Successful Launch of the Sounding Rocket S-520-30 Experiment using a microgravity environment to reproduce star “crumbs”

Research Press Release | September 28, 2015

  • Nucleation and growth of oxide particles occur in the steady environment, because microgravity condition does not make thermal convection in gas and sedimentation of the particles.
    Nucleation and growth of oxide particles occur in the steady environment, because microgravity condition does not make thermal convection in gas and sedimentation of the particles.
  • Example images of the formation of analogue particles of cosmic dust from an aluminum oxide vapor (261s after launch).
    Example images of the formation of analogue particles of cosmic dust from an aluminum oxide vapor (261s after launch).
  • Example images of the formation of analogue particles of cosmic dust from a silicon oxide vapor (194s after launch).
    Example images of the formation of analogue particles of cosmic dust from a silicon oxide vapor (194s after launch).
Press Release
Key Points ・We identified the initial conditions required to form nanoparticles, the basic building blocks of earth-like planets.
・In particular, we searched for conditions where nucleation of oxidized aluminum and silica could easily occur, and we identified the first nanoparticles which govern the evolution of cosmic dust.
Overview

The Institute of Low Temperature Science, Hokkaido University (Research representative: Yuki Kimura, Associate Professor) carried out a microgravity experiment in order to “clarify the nucleation process of oxide-based cosmic dust,” using the 2015 primary sounding rocket launched by Japan Aerospace Exploration Agency (JAXA).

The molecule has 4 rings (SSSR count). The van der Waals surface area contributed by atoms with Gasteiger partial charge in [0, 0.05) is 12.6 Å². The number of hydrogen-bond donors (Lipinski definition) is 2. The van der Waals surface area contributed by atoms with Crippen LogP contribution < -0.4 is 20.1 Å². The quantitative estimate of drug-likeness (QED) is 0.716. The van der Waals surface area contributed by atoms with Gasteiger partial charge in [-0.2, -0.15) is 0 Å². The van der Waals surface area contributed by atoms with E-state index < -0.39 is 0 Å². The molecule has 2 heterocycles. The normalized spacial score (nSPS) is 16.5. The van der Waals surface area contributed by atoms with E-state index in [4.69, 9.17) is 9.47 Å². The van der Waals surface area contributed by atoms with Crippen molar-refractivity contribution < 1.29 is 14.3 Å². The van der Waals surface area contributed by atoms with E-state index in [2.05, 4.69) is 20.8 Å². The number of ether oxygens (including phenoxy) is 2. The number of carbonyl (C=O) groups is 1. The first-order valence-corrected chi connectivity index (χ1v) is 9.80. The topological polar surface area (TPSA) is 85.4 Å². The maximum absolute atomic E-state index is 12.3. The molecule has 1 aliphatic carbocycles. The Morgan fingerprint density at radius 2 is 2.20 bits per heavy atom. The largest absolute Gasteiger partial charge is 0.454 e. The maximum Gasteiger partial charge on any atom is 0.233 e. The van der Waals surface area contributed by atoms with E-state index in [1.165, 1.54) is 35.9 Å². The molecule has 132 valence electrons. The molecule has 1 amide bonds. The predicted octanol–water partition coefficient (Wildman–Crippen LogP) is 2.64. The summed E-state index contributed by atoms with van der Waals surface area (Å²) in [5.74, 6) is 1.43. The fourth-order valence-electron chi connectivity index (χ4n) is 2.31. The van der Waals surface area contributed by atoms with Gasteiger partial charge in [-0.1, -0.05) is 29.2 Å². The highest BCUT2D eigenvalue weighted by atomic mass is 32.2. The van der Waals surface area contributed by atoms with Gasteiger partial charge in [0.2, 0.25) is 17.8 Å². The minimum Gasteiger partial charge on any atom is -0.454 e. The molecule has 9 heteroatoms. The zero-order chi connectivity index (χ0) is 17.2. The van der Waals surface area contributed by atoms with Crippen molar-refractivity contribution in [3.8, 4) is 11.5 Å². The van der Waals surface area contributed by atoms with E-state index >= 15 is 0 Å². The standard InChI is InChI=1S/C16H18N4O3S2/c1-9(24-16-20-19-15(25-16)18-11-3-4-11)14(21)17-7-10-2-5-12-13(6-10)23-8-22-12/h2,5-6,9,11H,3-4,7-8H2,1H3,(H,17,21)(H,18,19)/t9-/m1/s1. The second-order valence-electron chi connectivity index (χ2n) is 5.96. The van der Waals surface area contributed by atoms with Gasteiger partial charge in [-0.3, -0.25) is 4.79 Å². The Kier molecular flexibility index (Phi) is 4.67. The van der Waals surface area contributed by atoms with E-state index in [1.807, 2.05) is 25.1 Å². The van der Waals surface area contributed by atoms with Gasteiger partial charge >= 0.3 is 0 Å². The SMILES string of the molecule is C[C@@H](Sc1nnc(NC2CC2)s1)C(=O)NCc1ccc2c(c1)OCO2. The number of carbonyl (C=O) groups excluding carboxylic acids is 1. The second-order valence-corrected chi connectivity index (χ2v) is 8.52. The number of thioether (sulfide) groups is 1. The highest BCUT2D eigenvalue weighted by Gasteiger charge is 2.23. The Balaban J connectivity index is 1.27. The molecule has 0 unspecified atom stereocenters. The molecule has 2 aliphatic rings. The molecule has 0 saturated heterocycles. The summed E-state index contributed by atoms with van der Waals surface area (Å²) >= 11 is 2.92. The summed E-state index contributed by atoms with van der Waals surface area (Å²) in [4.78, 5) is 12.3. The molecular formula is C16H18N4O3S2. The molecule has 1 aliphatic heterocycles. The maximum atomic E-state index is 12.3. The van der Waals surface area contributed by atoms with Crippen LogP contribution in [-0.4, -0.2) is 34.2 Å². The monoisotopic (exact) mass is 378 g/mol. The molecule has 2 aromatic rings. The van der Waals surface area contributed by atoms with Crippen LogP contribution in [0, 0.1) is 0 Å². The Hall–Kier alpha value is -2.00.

Sounding rocket S-520-30
Launch time (Japan standard time) 8:00:00 p.m.
Launch place Uchinoura Space Center (Kimotsuki-cho, Kimotsuki-gun, Kagoshima)
Highest altitude reached 312 km (283 seconds after liftoff)
Splashdown time 550 seconds after liftoff
Participating research institutions Hokkaido University,University of Tokyo,Tokai University,JAXA (Japan Aerospace Exploration Agency)


Nanoparticles, also called cosmic dust (star crumbs), are formed by gas expelled from celestial bodies. Within this cosmic dust, the nanoparticles which are formed first greatly influence the evolution or alteration of nanometer size solid matter into becoming a planet. Consequently, identification of the first material and understanding the conditions of its formation is the foundation to understanding the material cycle of the universe. The predominant component in this material is oxidized aluminum,1 but this has not been verified by experiments on earth. Moreover, chemical reactions occur on the surface of these nanoparticles, so it is also important to know whether silica,2 which is found in abundance, covers the surface of oxidized aluminum or forms a separate, single nanoparticle. Consequently, the purpose of this experiment was to understand the conditions for the formation of these nanoparticles and to identify which material is formed first, using the microgravity environment during a parabolic rocket flight, and by directly measuring the formation and growth process of nanoparticles from oxidized aluminum and silica vapor (refer to the figure).


1 Oxidized aluminum: Considered to be an originating material of light, which first appears at 13µm around a celestial body that forms oxidized material.

2 Silica: Oxidized silicon. Considered to be the source of the most abundant nanoparticles of oxidized material (silicate: main component of rocks) during nucleation.

Inquiries

Yuki KIMURA, Associate Professor, Joint Research Division, Institute of Low Temperature Science, Hokkaido University

TEL: +81-11-706-7666

FAX: +81-11-706-7666

E-mail: ykimura[at]lowtem.hokudai.ac.jp

Japanese

Link

観測ロケットS-520-30号機打ち上げ成功 微小重力環境を利用した星の”かけら”の再現実験 (低温科学研究所 准教授 木村勇気)(PDF)

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